But things have changed as new technologies have taken root in higher education. Social media, chat apps, mobile…now, not only can the students and potential students talk back to the universities, but they can also talk to each other.  So the schools no longer have control of the discussion.  While there are significant upsides to this turning of the tables, there’s also a downside…the schools, to a very great degree, are in the dark about the tastes, preferences, and habits of their students and potential students.  This is especially true in talking about “digital body language”.  What technology do those students and potential students use? What are their technology habits?  How can they be reached?  How can we learn more about what is important to them?  The real crux of successful student engagement is hidden in distracting complexities.

A real challenge in all this comes from a distraction over platforms.  There are lots of social and communication platforms out there coming and going:  Facebook, Twitter, Snapchat, Instagram, Webchat…you get the idea.  Platforms come and go, and nobody has any idea of the next big thing.  But you can’t ignore them, because your students and potential students are already there.

Another clear shift is that the days of individual and isolated decision-making are gone.  People want to check in with the groups that are important to them and know what other people are doing before making a decision.  So we have different people, all with different needs and hot buttons, all interacting with each other in a variety of networks to influence individual decisions and choices.  So decision making is much more complex.

These complexities distract from the real point of student engagement - schools learning about and adapting to their constituencies by talking with and listening to students and potential students.

To eliminate the complexities and efficiently get to the crux of student engagement in today’s environment, schools need more analysis in order to get the planning, design, and execution of the education process matched with the needs and wants of their students and potential students.  In other words, you have to learn about digital body language without getting wrapped around the axle about platforms and social networks.  You have to be able to engage in the discussions with your students and potential students where they are, when they are there…while not getting bogged down by the platforms and networks yourself.  It’s a challenge.  I’m sure we’ll hear more at Alliance.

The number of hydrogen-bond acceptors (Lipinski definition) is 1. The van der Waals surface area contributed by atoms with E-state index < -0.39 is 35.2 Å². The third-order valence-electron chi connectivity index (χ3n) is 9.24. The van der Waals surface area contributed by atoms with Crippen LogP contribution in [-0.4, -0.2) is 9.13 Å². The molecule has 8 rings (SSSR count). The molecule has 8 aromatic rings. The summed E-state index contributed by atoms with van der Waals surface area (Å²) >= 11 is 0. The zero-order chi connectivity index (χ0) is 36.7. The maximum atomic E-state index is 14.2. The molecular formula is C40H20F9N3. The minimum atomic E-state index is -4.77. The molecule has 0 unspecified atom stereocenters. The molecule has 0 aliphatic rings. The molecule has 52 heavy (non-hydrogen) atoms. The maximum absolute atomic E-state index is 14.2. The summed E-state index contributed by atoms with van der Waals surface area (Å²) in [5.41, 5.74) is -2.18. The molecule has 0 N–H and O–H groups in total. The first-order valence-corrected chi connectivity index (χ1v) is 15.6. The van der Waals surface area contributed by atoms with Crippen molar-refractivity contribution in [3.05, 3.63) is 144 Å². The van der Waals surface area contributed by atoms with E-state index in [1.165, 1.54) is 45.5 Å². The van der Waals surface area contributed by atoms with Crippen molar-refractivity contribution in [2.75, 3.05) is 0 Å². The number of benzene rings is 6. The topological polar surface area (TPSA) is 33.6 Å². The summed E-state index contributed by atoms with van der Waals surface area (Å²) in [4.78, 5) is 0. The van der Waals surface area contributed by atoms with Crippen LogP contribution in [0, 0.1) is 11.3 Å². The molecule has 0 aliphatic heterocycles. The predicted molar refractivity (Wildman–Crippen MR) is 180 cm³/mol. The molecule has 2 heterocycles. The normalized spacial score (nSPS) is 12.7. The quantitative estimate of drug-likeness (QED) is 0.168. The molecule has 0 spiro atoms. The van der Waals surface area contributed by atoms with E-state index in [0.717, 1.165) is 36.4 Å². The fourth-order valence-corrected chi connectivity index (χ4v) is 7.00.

Tuesday, March 03, 2015

I'm In Love With My Car

I'm in love with my car
Gotta feel for my automobile
Get a grip on my boy racer rollbar
Such a thrill when your radials squeal.
                    -- From Queen's I'm In Love With My Car

As is typical with Queen, citing the lyrics fail to do the song justice.  You can hear the song and watch the official video here.  C'mon back when you're done.


I learned everything I needed to know about life by listening to what is now called "Classic Rock".  So, yes, I do believe it's possible to fall in love with inanimate objects.  Especially those things with simple, yet elegant, designs.  For example, my daily driver is a 12-year-old Toyota Tundra pickup truck.  It's nothing special...no bluetooth, no OnStar, no time warp technology.  But it runs and looks like the day I took it off the showroom floor.  And it's a simple design.  I love that truck...hope we never part.

Lately, I've been reacquainting myself with an inanimate object (in this case a product) that I really love:  Taleo.  Loved Taleo well before it was assimilated by Oracle and, after recently becoming reacquainted, I've discovered that I still love it.  That love exists for one reason - simplicity:
  1. Taleo only does four things: recruit new talent, bring that new talent onboard, manage talent through performance goals, and manage your team's learning.  Four things, nothing more - simple.
  2. You won't find feature bloat from over-engineering in Taleo.  There is no attempt to address the exception to the exception to the rule.  Somebody put in great deals of thought about what to leave out of Taleo.  They got it right.
  3. The user interface is simple.  Easy to navigate.  Not ground-breaking by any means, but very intuitive.  Users like it.
  4. Taleo is only offered through the Oracle Cloud.  No hardware to buy.  Patching, upgrading, maintenance...Oracle does that.  A subscription fee, a browser and an Internet connection...that's all you need to get going.  Simple.
  5. Know what happens when you stick to simplicity for your business process scope, feature set, your UI and your underlying architecture?  You end up with an amazing user experience.  Users want to use your product.  Users love your product.
Simple really is the new cool.  I love it when I find it.  And I find it in Taleo.


Monday, February 02, 2015

If You Want It, Here It Is

If you want it
Here it is, come and get it
Mmmm, make your mind up fast
If you want it
Anytime, I can give it
But you better hurry
Cause it may not last
    - From "Come And Get It", written by Sir Paul McCartney and originally recorded by Badfinger

I'm watching changes in the SaaS world...some people are keeping up with the changes, and some people are not.  The approach is selling SaaS subscriptions is an area that stands out in my mind where the market players have not all quite wrapped their brains around a new reality.